Excerpt! From Tryst at the Brighton Inn

An excerpt from Tryst at the Brighton Inn, by Alicia Rasley
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Matt was, no doubt, angry at her. Angry at her sullen silence, broken only to speak another lie. Angry at her for making him think, or hope at least, that last night was more than just deception. Too angry to want her, to know her, to believe her. But he found himself gazing back at her, across the scarred tables and beyond the grumbling guests. They might as well have been the only ones in the room, the two of them.

Then he had to break that linked gaze, for the JP, coffee mug in hand, came right up to Matt. They knew each other, of course, as they were both landowners in the area. “Sir Matthew,” he said warmly. Then he sobered. “Lamentable business, this. Never had no murders here before. Had to look up the old county record for the way to go on. Not much there to help.” He shrugged. “JPs ain’t usual for felonies, not that we have many here.”

That sounded—promising. In the wrong way, Matt reminded himself. But if no one here had any notion how to go on, well. “The sheriff?”

“Down at the king’s fête, seeing to the riffraff.” He muttered, almost to himself, “Naught help his side, anyroad. Jumped-up fool, he is.”

“Then you’ll be calling in the coroner, I assume?”

The JP shrugged. “He’ll have to be impanelin’ an inquest, it’s true. But he’s off on some fishing holiday out Adur way. ’Sides, the coroner can’t tell us anything we can’t see ourselves. Man’s been axed. No secret what kilt him.”

Matt said carefully, “Any notion who is responsible?”

“Nought. The dead man was not from here. Clear enough to look at him.” The JP took a quick gulp from his mug and added, “So the killer mebbe wasn’t from here either.”

“I see what you mean,” Matt said. Best to encourage this line of thought, though it seemed an incautious leap of logic. “Not one of us.”

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The Grand Saloon at the Brighton Royal Pavilion

“Inn is full of outsiders. Tufts from town.”

The casual use of that insult for quality was something of a relief. Netley didn’t relegate Matt to that group, anymore than he considered himself a “tuft” though he had a brace of servants and money in the funds. That mild class antagonism could be helpful too. For what, Matt didn’t want to say yet. “You’ll be having a riot on your hands, with this group. They are not accustomed to being denied their treats,” Matt said.

“Tuppen there tells me there’s a half dozen or more, more with their servants, taking refuge from the storm. Last night. Some latecomers too, slept in their carriages in the road.”

“Latecomers.” That was another notion to encourage. Matt considered for a moment how best to do this, then said carefully, “With the king’s fête down there in Brighton, hordes of beaus like that one over there, no doubt, have been coming this way from London.”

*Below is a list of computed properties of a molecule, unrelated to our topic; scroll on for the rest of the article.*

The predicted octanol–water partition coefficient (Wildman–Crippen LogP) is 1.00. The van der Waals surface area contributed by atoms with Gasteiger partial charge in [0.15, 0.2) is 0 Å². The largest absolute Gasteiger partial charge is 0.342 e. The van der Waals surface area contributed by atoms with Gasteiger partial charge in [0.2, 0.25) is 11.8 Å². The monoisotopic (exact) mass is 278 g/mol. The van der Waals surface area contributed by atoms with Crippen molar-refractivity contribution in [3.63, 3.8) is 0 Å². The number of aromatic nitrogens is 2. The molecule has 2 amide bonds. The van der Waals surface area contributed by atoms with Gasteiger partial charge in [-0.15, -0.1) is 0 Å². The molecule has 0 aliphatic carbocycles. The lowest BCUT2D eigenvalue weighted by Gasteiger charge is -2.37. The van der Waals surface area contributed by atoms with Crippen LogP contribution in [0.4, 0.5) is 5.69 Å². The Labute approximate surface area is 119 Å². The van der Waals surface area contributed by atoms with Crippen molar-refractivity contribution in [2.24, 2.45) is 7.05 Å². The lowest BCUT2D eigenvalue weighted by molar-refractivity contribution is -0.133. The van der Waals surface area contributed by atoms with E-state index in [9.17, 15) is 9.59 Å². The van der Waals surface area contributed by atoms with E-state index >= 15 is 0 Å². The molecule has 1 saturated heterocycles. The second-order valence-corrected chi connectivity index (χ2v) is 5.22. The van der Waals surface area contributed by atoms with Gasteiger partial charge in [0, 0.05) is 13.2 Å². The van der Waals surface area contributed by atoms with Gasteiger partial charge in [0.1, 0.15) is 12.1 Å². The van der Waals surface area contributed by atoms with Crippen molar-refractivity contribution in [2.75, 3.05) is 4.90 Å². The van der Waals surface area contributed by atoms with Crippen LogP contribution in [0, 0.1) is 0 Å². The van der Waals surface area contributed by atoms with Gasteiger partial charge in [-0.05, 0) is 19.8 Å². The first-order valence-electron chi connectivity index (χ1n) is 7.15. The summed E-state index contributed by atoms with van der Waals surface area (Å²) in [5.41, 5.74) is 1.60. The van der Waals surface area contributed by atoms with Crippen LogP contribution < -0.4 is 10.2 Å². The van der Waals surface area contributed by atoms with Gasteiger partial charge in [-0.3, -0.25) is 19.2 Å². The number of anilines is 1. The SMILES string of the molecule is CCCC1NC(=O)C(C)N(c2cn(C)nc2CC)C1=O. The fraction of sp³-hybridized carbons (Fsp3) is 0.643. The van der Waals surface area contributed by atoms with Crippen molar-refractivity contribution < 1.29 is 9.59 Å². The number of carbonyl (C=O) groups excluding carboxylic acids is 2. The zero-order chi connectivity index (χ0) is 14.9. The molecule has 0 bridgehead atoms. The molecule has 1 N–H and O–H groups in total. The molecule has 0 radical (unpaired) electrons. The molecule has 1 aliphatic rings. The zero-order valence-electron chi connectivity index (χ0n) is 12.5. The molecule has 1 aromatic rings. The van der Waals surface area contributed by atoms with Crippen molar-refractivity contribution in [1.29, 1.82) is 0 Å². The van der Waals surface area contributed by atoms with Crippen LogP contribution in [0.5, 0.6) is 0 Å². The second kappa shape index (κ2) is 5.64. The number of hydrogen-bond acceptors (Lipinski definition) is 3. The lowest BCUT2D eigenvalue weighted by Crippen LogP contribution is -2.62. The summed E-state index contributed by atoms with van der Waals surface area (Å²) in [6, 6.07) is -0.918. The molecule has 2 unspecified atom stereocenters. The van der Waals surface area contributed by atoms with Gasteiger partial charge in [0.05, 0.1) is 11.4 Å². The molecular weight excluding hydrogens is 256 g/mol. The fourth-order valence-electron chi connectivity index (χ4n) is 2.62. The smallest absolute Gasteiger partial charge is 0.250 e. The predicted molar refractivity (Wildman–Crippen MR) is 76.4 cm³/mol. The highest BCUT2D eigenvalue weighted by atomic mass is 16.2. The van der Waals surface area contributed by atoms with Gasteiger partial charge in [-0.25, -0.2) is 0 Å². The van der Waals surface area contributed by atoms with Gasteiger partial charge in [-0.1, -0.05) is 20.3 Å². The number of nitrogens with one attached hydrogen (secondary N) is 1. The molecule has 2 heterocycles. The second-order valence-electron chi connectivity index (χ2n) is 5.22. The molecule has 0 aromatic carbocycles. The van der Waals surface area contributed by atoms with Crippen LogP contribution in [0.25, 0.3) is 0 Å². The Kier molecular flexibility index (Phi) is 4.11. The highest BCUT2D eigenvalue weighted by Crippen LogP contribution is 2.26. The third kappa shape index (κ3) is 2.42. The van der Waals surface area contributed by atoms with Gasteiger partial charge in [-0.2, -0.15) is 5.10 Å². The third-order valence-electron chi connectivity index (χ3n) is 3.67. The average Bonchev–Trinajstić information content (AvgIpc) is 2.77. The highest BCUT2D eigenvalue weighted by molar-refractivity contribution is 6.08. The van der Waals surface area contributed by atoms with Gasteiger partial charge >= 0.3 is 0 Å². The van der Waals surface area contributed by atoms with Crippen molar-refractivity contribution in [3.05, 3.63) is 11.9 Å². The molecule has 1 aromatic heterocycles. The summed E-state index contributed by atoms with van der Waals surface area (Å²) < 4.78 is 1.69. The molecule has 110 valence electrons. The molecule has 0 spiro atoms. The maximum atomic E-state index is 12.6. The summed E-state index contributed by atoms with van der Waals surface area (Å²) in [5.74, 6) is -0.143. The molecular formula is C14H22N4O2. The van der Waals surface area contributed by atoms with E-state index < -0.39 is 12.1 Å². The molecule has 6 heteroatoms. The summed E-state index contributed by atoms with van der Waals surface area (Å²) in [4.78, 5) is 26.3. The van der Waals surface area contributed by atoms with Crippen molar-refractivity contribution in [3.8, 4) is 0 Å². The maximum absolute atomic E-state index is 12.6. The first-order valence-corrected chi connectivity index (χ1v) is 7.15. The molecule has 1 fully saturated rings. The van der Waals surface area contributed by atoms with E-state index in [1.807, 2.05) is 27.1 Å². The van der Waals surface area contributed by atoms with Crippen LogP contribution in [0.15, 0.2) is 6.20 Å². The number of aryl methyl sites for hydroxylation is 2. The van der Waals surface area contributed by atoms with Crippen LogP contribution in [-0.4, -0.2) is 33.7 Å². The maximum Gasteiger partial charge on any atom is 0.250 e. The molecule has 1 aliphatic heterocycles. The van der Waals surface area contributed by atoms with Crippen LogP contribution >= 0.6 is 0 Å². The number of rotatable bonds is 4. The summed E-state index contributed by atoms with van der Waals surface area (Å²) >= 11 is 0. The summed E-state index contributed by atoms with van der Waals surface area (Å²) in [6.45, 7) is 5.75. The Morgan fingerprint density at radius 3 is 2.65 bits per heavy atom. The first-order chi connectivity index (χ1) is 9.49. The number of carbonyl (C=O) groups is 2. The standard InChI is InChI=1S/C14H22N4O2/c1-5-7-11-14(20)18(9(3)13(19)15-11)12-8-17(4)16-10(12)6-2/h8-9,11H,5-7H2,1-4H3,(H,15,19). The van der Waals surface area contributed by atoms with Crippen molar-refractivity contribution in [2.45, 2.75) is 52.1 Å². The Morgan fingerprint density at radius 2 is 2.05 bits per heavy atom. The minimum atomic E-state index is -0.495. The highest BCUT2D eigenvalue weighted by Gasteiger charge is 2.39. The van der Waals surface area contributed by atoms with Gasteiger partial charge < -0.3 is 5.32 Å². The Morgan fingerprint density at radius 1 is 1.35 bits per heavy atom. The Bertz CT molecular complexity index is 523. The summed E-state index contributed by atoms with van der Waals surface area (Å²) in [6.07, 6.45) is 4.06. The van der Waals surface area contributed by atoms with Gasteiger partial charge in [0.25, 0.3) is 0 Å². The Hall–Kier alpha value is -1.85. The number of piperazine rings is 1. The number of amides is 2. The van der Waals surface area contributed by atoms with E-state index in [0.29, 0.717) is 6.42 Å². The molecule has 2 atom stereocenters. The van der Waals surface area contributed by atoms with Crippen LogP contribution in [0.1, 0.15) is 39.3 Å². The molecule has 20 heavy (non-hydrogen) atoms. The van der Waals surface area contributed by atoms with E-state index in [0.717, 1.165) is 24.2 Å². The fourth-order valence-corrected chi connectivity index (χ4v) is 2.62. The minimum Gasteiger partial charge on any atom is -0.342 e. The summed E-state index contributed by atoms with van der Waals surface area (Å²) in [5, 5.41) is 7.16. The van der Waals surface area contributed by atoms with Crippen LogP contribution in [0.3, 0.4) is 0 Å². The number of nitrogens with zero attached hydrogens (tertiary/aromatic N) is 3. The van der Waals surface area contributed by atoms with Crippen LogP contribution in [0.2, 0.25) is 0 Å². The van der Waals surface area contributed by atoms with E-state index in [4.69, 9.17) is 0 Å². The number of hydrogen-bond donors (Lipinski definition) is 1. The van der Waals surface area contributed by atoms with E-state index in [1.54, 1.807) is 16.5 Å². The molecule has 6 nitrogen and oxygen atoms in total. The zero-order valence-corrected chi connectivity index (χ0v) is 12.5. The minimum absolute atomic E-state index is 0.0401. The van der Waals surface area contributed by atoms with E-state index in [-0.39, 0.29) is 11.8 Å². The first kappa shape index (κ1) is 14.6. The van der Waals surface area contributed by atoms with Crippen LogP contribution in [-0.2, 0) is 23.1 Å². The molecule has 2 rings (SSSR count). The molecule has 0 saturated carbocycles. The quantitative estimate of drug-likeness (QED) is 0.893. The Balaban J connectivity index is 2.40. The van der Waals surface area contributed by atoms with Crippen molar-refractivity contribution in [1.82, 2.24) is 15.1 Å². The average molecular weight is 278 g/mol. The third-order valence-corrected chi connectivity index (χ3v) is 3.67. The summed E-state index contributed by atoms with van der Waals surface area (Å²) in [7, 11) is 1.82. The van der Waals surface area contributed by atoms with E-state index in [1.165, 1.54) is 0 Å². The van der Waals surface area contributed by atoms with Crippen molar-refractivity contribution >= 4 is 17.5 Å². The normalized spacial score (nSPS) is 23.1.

The JP guffawed. “Wasn’t invited. You neither, I warrant.”

Actually, Matt had received an invitation, though he never considered attending. He had met the king only once, when he was knighted half a decade ago; clearly the palace had been scraping the dregs of the landed gentry to get a big crowd for this fête. And how like their insouciant king, to hold a party in a month his government was collapsing and new elections were predicted, and to invite the very aristocracy that was muttering against him.
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Natasha, of course, would have been invited. She might shun society, but it never shunned her—except, it seemed, for that countess Lady Balfour. “You don’t think,” he asked, “that the dead man was among the invited.”

The JP shook his head. “Not likely. But by his looks, I figured he was from other parts.” He gestured at the landlord, who was drawing pints and making a bit of extra coin on the occasion. “Had an accent, Tuppen says. Makes sense the killer does too.”

That was a speculation Matt didn’t mean to encourage. Here they were talking of accents. That was getting into dangerous territory, though Matt wasn’t sure why danger was the word that came to his mind. Danger to Natasha, was that to be avoided? If she did what he feared she’d done? And why? Why protect Natasha, when she seduced him then lied to him? Well, he supposed, because she did indeed seduce him first, and that meant something.

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Tryst at the Brighton Inn, a Kindle Scout book. Available now!

It’s a decade after Napoleon’s defeat, but the war still haunts even the victors. Linked by family and by grief, divided by social class, Russian émigré Natasha and ship’s doctor Matthew have lived for years in mutual distrust. But when she’s suspected of killing a man from her past, she reaches out to Sir Matthew for help. It takes both his medical training and her intuition to solve the mystery of the murder at the Brighton Inn—and the secret of her own troubled past.